The Confessions of Amans (film)

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The Confessions of Amans
Directed by Gregory Nava
Produced by Anna Thomas
Gregory Nava
Written by Gregory Nava
Anna Thomas
Starring William Bryan
Cinematography Gregory Nava
Edited by Gregory Nava
Distributed by American Film Institute
Bauer International
Release date
  • November 17, 1977 (1977-11-17) (United States)
Running time
88 minutes
Country United States
Language English
Budget $24,000

The Confessions of Amans is a 1977 American 16mm drama film directed by Gregory Nava and written by Nava and his then newly wed wife Anna Thomas.[1]

The picture was partly funded by the American Film Institute.


This costume drama, set in medieval Spain, is about an itinerant student of philosophy hired by an uneducated Lord to tutor his wife.

Soon, the newly employed teacher tragically falls in love with his student.


The film was produced in Spain and made on an estimated shoestring budget of $24,000 according to Roger Ebert.[2] Nava used English stage performers for a cast. Nava and Thomas, in order to save money, used costumes and props left over from Samuel Bronston's El Cid said Vincent Canby. Film locations include castles of ancient Segovia, Spain.


  • William Bryan as Amans
  • Michael St. John as Absalom
  • Susannah MacMillan as Anne
  • Leon Liberman as Arnolfo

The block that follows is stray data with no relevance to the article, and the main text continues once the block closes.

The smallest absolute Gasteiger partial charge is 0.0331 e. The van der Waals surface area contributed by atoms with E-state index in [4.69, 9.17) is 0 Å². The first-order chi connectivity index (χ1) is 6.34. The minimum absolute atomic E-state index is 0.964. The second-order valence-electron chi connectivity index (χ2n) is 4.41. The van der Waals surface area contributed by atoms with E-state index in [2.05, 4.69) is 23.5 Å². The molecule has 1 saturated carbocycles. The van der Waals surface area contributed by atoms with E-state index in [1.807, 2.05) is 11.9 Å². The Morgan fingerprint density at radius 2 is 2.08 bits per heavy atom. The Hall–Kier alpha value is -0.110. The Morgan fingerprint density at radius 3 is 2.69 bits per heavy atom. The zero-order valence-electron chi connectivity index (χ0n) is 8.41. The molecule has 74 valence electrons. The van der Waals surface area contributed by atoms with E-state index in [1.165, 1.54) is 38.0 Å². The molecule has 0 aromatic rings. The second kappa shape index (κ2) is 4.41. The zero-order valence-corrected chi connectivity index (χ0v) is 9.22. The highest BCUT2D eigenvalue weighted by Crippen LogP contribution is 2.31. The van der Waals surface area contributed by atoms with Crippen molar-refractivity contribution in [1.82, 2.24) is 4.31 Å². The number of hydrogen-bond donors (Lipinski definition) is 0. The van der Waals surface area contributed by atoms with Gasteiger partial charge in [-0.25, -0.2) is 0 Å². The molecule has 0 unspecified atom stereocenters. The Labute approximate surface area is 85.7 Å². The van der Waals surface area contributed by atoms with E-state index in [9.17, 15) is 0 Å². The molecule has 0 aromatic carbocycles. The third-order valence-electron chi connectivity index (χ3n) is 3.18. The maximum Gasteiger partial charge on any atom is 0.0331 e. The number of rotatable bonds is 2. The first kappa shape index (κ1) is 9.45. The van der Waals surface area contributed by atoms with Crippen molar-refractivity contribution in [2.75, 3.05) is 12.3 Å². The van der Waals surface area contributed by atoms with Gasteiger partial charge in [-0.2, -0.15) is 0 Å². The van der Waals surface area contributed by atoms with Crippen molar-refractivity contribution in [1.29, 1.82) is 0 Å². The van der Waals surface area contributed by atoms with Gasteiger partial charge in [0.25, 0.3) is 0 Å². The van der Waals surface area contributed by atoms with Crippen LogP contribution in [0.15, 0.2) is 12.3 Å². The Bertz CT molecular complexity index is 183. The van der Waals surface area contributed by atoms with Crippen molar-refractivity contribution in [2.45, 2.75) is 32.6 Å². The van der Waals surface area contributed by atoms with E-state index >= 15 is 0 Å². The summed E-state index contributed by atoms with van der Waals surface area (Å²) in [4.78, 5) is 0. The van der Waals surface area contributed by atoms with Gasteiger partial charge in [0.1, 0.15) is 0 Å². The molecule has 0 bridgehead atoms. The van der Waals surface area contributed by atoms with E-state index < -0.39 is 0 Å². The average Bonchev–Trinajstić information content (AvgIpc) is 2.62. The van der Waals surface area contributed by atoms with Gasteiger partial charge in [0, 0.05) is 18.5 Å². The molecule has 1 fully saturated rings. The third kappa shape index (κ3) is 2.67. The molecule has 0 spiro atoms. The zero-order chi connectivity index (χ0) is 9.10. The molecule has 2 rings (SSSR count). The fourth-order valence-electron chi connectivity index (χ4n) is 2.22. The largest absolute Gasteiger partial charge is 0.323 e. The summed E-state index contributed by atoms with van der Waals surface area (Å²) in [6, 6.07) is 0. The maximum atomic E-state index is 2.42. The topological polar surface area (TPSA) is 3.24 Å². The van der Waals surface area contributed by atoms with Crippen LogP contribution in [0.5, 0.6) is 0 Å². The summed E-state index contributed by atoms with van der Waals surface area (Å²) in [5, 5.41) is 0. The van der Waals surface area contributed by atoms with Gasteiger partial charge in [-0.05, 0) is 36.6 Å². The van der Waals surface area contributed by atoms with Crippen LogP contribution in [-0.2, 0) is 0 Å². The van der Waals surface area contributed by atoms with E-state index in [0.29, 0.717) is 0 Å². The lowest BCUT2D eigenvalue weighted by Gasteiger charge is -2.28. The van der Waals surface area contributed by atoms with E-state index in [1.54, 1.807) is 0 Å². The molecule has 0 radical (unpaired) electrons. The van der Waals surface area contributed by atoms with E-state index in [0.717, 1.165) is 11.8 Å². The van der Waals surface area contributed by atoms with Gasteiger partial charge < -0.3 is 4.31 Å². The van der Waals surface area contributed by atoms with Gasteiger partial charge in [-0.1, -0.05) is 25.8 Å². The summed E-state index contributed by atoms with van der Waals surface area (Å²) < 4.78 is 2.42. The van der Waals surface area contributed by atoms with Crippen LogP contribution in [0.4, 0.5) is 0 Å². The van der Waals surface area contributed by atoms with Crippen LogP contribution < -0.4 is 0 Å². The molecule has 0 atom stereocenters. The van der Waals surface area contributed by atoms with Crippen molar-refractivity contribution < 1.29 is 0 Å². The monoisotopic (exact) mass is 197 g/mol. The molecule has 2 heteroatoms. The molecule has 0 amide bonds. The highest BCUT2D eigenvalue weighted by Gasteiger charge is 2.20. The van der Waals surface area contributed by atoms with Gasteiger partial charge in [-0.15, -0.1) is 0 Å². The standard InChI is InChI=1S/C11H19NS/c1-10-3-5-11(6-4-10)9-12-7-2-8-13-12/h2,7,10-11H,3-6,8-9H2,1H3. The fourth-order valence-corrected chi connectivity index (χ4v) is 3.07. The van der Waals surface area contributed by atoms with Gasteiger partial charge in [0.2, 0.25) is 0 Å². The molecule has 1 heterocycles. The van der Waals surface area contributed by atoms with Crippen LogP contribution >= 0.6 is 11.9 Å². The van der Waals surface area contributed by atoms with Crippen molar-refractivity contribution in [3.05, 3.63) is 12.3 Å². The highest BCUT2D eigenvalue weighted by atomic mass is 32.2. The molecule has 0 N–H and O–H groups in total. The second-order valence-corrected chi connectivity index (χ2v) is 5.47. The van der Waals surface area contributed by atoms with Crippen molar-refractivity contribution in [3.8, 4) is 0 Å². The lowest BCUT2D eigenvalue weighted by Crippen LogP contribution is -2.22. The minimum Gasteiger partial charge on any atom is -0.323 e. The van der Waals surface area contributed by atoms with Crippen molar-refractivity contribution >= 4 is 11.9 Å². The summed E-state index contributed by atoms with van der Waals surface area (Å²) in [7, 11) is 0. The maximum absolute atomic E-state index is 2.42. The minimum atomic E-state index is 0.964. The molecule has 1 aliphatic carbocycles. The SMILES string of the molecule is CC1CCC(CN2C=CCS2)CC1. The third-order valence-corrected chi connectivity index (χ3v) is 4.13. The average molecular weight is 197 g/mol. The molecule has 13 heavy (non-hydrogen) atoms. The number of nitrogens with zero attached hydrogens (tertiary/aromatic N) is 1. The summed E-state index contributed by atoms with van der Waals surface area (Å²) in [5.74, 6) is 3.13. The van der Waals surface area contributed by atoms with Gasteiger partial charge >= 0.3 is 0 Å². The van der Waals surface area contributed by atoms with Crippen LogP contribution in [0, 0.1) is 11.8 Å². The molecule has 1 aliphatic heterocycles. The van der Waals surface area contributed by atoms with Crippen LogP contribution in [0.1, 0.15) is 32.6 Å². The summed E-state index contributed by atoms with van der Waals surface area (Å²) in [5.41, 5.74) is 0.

• Feliciano Ituero Bravo as Nicholas
  • Stephen Bateman as Landlord


The Confessions of Amans was first presented in 1976 at the Chicago International Film Festival. Later in a limited release the film opened in New York, New York on November 17, 1977.


Critical response[edit]

Vincent Canby, film critic for The New York Times liked the film and wrote, "The Confessions of Amans was a very beautiful film, though not an especially pretty one, a chilly, tightly disciplined tale of the tragic love affair of a young philosophy tutor and the wife of the lord of the manor. Like the great Robert Bresson, Mr. Nava appeared to be less interested in the heat of the passion of the lovers than in the succession of moral choices their passion represented."[3]

In addition, an unsigned film review written for The New York Times wrote, "[the movie] is a beautiful, muted film of the kind that takes some getting used to. People seldom raise their voices or lose control of themselves. Passion is expressed discreetly in glances or in the holding of hands."[4]




  1. ^ The Confessions of Amans at the Internet Movie Database.
  2. ^ Ebert, Roger. Chicago Sun-Times, August 1, 2004.
  3. ^ Canby, Vincent. The New York Times, film review, January 22, 1984.
  4. ^ The New York Times. "A Romance Of Medieval Spain," film review, November 18, 1977.

External links[edit]